Online tools to help you plan your next book adventure

magnifying glassIf you’re like me, you sometimes have trouble finding your next reading adventure. That’s what we’re all about here at The Book Adventures – making it easier for our readers and fellow adventurers to find new books! To that end, I have that series you might be familiar with, where I list free and cheap online reading outlets, and snippets of works that authors put on their websites. This post is related to that: I list online resources that will help you select your next read.

We’ll start with Books Set In, a site that connects books based on their setting. Search for the location of your upcoming vacation, or a place you want to visit but haven’t been able to yet, and scroll through the lists of books that will take you there without ever leaving your cozy armchair. It’s not exact, and sometimes irrelevant books show up first, but it’s a great way to introduce new novels based on geography.

If you’re on Goodreads (and you probably are, at this point), have you checked out their Listopia feature? It’s under their “Explore” category, and it’s great for introducing new books based on specific features you’ve enjoyed about other reading adventures. For example, you can search for “strong heroines” or “magicians” or “dragons” and view a number of relevant (and not-so-relevant) book lists. You can also create your own – I created one for “Celtic fantasy and science fiction,” because I love a tale based on Celtic folklore, and I wanted to know what other people would put in that category. That’s another feature – vote on any list, and other people can vote on yours, adding new books that they think fit. It’s a great way to discover new, related books.

NoveList” is a great interactive book-connecting tool that is likely available through your public libary website. You can search by a book title, an author, a genre, or other features, and refine by specific attributes that you like. It has a fun web feature that visualizes the connections between books in a clickable web that mimics a brainstorming diagram.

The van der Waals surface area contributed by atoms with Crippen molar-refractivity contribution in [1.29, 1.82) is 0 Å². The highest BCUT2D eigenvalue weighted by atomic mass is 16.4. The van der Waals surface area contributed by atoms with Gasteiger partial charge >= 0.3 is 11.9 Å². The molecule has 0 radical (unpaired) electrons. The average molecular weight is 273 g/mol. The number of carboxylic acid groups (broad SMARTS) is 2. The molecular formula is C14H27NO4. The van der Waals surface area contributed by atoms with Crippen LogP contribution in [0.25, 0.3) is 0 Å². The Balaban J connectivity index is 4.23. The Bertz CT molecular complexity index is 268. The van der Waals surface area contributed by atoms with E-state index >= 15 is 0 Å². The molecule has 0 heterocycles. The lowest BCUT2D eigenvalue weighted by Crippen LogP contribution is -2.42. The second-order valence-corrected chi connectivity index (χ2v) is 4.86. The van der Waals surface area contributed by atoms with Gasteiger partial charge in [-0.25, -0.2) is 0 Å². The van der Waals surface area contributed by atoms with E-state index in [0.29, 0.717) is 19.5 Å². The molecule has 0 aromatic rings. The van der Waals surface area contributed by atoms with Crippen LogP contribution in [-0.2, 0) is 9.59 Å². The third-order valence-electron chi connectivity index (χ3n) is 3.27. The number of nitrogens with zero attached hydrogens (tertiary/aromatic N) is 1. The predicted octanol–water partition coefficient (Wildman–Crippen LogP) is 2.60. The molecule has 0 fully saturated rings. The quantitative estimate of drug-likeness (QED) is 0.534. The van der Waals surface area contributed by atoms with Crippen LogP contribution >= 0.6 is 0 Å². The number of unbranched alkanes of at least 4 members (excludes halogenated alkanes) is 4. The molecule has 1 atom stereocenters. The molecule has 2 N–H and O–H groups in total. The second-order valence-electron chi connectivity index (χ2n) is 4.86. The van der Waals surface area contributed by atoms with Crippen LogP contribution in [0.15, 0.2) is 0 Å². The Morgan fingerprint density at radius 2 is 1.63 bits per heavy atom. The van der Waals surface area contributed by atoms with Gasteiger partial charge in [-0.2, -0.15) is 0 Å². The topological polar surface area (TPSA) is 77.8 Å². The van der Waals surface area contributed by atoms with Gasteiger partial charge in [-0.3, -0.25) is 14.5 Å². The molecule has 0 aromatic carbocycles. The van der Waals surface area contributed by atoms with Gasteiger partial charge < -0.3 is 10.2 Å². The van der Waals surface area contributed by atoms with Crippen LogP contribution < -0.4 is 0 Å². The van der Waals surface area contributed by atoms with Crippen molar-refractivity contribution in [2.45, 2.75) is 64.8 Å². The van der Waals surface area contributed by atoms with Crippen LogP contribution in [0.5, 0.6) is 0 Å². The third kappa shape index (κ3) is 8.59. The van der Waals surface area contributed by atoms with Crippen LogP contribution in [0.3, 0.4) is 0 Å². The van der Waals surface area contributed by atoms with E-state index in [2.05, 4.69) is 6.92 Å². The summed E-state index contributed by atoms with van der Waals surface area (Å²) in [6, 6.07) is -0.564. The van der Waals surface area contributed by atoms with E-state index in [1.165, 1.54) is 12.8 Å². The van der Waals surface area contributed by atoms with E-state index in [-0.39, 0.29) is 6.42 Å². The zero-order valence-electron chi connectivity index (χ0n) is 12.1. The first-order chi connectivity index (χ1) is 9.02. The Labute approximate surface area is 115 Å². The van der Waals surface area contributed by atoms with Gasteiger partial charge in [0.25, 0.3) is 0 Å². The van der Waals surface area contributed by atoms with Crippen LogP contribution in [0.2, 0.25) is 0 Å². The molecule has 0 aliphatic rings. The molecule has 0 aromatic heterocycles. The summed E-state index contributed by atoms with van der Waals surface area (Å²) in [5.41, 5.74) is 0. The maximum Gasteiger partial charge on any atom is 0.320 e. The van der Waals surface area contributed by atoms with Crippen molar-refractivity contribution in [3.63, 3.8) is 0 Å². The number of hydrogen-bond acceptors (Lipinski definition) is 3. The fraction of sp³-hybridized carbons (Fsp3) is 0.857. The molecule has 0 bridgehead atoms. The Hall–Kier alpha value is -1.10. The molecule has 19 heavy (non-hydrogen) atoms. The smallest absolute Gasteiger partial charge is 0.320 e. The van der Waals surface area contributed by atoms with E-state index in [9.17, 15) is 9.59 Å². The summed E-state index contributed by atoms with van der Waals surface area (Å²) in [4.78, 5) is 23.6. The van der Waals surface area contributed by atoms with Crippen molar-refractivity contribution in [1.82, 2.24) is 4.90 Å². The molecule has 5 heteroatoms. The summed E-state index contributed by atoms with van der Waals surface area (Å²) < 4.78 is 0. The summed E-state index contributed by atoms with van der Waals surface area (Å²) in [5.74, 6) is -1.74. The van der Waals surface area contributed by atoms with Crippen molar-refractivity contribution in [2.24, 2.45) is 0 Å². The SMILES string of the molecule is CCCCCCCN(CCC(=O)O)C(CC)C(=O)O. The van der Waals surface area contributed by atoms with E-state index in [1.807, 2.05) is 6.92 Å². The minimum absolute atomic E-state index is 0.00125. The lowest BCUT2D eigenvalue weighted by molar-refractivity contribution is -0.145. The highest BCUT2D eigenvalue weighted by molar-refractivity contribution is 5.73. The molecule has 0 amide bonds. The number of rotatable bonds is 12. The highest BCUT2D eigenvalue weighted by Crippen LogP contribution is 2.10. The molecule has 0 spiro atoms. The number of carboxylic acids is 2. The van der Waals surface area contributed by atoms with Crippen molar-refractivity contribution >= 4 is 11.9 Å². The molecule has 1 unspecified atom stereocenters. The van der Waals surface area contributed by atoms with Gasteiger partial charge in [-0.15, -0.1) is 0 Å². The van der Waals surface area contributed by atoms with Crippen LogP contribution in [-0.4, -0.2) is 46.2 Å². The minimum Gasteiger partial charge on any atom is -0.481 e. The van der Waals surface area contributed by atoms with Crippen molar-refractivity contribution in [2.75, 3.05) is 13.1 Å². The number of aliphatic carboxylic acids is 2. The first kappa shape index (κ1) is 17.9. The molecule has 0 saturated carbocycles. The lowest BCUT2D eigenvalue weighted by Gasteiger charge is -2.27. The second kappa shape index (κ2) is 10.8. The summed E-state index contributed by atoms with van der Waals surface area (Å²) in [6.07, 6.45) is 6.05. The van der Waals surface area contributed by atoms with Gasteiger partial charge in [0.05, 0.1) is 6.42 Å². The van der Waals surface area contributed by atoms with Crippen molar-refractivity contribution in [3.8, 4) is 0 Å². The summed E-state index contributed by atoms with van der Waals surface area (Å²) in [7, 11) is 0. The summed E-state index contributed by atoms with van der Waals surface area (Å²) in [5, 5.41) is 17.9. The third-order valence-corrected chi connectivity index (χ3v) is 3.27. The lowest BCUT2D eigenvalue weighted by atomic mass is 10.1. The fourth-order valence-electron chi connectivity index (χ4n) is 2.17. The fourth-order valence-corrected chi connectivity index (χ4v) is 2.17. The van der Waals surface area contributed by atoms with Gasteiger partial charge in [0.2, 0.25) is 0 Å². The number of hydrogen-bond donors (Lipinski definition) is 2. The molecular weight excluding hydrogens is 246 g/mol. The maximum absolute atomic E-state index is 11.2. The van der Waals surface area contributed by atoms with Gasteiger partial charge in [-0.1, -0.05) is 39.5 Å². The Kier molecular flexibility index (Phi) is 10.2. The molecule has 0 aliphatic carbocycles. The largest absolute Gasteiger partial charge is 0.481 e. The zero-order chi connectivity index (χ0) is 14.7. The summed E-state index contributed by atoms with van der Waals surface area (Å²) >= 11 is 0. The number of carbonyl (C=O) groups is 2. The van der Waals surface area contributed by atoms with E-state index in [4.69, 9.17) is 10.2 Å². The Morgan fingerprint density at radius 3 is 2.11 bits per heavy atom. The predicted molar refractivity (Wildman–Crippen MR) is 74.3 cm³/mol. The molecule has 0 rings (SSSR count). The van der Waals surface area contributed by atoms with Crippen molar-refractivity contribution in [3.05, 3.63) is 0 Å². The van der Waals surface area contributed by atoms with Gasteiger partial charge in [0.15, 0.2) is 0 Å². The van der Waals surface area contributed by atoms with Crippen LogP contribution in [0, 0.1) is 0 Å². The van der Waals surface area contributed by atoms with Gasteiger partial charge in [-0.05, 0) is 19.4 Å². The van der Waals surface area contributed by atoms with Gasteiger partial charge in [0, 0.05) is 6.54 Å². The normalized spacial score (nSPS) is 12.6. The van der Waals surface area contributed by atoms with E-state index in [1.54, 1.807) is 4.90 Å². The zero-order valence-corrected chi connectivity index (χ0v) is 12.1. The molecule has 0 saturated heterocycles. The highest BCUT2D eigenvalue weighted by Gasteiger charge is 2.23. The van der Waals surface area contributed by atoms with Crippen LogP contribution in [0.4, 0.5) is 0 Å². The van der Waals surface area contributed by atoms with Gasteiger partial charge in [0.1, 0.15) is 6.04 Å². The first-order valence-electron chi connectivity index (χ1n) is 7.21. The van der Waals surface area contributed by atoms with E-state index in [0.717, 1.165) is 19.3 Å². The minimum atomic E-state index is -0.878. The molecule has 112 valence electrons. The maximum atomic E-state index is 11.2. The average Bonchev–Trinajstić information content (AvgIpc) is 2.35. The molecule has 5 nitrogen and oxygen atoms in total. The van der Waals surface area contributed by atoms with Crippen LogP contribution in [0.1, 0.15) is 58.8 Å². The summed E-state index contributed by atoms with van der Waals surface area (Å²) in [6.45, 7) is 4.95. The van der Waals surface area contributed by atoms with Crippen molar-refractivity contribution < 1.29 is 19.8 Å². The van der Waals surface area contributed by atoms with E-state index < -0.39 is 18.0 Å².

Are you into the steampunk genre? You should definitely check out the Airship Ambassador, a site that has… oh, everything you could probably ever want to know about steampunk – books, authors, events, a blog, a store, a gallery, and lists of blogs and steampunk fashion.

Sci-Fi Fan Letter is a blog that has reading lists based on genres, topics, characters, tropes… as well as a blog, news, and “recommended reads by professionals”. Worth a look if you’re trying to find more books on a specific feature you’ve enjoyed previously.

Do you like buying paper/hardback books but are tired of buying from Amazon? IndieBound is an online aggregator of independent bookstores that allows you to search by book, by store, or by geographic area. A great idea if you want to support your local bookstores, and if you want a break from reading e-books.

Lastly, the biggest database I’ve ever seen for speculative fiction: The Internet Speculative Fiction Database. With a search function, a browse function, a wiki, FAQs, and more, there are so many ways to discover your next adventure here.

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